Today I was given some feedback in the form of a score, along with some written supporting feedback. This score sheet was based on other peoples expectation of me and how this held up against the actual outcome in their own view. The score was between 1-5, 1 exceeding expectation, 5 being something like shut the door on the way out.
When I first looked at the score, I had already said to myself that although quite fun, the score on its own and without the written feedback does little to actually help me. However, I wanted to think about the score a while before reading the feedback.
As I went through the scoring, I was reminded of my first school, of university, and of various other times in my life whereby a score had been used to assess me. Similar to these situations, I listened to my feelings, comparing them to my own expectations of myself, and as is often the case in these sorts of situations, internally debated how things measured up.
At first look I seemed score average, a few below, and one really low one. I thought about it for a while, and concluded this was probably quite fair. I respect the people I work with, and this seemed believable. These were perhaps all areas I am quite sensitive to, and am always trying to improve, and so could easily find a reason for the score as it was as I pondered back over the previous months leading up to this feedback. I was reasonably happy and looking forward to doing better next time.
Then a strange thing happened, whereby I suddenly realised what I had done. I had made a mistake in reading the scores. Despite being told and understanding the score system, I had somehow still managed to get it completely backwards. I had been looking at it all wrong, and actually was scoring average, some above, and one very good score. I was suddenly completely thrown.
After going through a process of justifying my score, the previous incorrect score, I was now trying to reevaluate it all over again, and it just seemed all wrong. I almost felt like I didn’t agree, and yet obviously slightly happier, I was still slightly confused.
What seems to have been a benefit of this mistake, is that I learned more about how I look at myself, about how I evaluate what is important to me, and how I wish to improve, than any written feedback would have provided if from someone else’s point of view. Obviously written feedback from others ‘is’ very important, but this only shows me what others think of me, and not what I think of myself. Never have I been really able to closely consider my own strengths and weaknesses from my perspective, and only was I able to come close through mistakingly reading the score and then having to reevaluate myself all over again.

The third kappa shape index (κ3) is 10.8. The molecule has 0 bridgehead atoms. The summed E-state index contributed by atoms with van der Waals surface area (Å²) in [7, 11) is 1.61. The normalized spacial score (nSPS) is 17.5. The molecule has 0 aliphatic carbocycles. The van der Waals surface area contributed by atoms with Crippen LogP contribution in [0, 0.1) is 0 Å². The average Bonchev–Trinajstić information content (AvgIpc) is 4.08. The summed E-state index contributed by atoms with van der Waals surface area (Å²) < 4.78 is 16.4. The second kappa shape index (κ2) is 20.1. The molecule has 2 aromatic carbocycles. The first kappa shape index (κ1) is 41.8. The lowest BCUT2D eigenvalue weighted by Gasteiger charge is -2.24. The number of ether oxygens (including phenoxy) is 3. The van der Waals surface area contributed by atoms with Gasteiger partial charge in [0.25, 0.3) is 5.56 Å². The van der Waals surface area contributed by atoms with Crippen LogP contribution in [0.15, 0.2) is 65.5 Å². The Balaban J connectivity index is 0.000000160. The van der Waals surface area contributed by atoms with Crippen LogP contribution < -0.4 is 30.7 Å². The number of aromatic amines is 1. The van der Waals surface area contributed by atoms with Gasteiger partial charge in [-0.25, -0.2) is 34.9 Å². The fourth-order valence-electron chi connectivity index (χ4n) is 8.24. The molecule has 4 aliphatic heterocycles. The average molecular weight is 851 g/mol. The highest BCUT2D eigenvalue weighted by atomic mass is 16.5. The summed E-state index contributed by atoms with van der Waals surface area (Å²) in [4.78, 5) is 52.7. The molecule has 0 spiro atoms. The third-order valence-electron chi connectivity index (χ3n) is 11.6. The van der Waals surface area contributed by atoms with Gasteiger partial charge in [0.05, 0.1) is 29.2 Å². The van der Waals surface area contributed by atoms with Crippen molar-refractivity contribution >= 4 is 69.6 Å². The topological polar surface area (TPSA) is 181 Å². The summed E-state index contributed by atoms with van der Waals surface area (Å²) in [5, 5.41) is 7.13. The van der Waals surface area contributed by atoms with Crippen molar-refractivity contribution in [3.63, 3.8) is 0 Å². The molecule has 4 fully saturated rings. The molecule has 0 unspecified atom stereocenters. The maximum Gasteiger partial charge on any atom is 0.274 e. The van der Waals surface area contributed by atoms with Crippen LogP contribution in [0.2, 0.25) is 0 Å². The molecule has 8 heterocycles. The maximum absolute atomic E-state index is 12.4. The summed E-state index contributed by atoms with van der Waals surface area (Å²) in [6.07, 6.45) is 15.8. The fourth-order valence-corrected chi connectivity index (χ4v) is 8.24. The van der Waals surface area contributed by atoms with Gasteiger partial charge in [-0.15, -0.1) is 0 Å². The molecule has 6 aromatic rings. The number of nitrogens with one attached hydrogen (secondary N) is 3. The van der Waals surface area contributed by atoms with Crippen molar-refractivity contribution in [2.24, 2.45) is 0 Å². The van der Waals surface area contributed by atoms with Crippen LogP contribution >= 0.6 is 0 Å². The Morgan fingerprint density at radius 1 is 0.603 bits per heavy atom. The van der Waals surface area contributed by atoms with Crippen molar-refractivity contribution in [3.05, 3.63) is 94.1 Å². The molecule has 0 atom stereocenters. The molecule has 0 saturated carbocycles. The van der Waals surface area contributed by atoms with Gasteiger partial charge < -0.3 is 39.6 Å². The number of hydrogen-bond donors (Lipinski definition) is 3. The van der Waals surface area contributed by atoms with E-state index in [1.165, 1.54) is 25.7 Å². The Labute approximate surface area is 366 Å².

This reminded me of how we think of our strengths and weaknesses. When I consider myself I say I am not working hard enough, not being organised, and not being disciplined. Otehrs are that my writing is not very good, I don’t read enough, and I am anti social. Although, as you might already know if you have met me, or can presume from supporting this blog, that these are pretty extreme views of myself. I can’t obviously start undoing these ideas of myself by saying I am good at writing, or focus, as I just said I don’t think I am. But I also am wondering, that although I was perhaps not good at these things many many years ago, and so decided to do something about it, I may not be like this anymore. The trouble here, is in an undoing of what we used to motivate our improvements of ourselves, creates a fear these improvements will somehow be undone. The moment I say I am now good at something I once was not, I will immediately judge my ability against my own expectations, expectations that how then increased. I move from perhaps what some might say is modesty, to being quite cocky.
When I think about this perspective of evaluation, it does ring slightly true in how I make music. I have often chose to work with less equipment, or specific or restrictive situations, to allow a lower expectation of an outcome. The outcome alternatively seems much greater than expected, and therefore I am able to respond better, or perhaps more comfortably, to any given situation or direction. The result is more a delivery of restrictions and process through limiting or manipulating expectation. If we expect it to be repetative, simple, abstract, we might therefore be able to get into it. If we expect a rugby ball to be round, we are always going to misunderstand the sport. Personally I don’t get rugby anyway… but thats another story.
This all reminds me of those classic words we have all probably heard in some form or another, uttered by particular types of soundman, going something like; “I think your cables are loose” for us to reply “err no, it’s meant to sound like that”.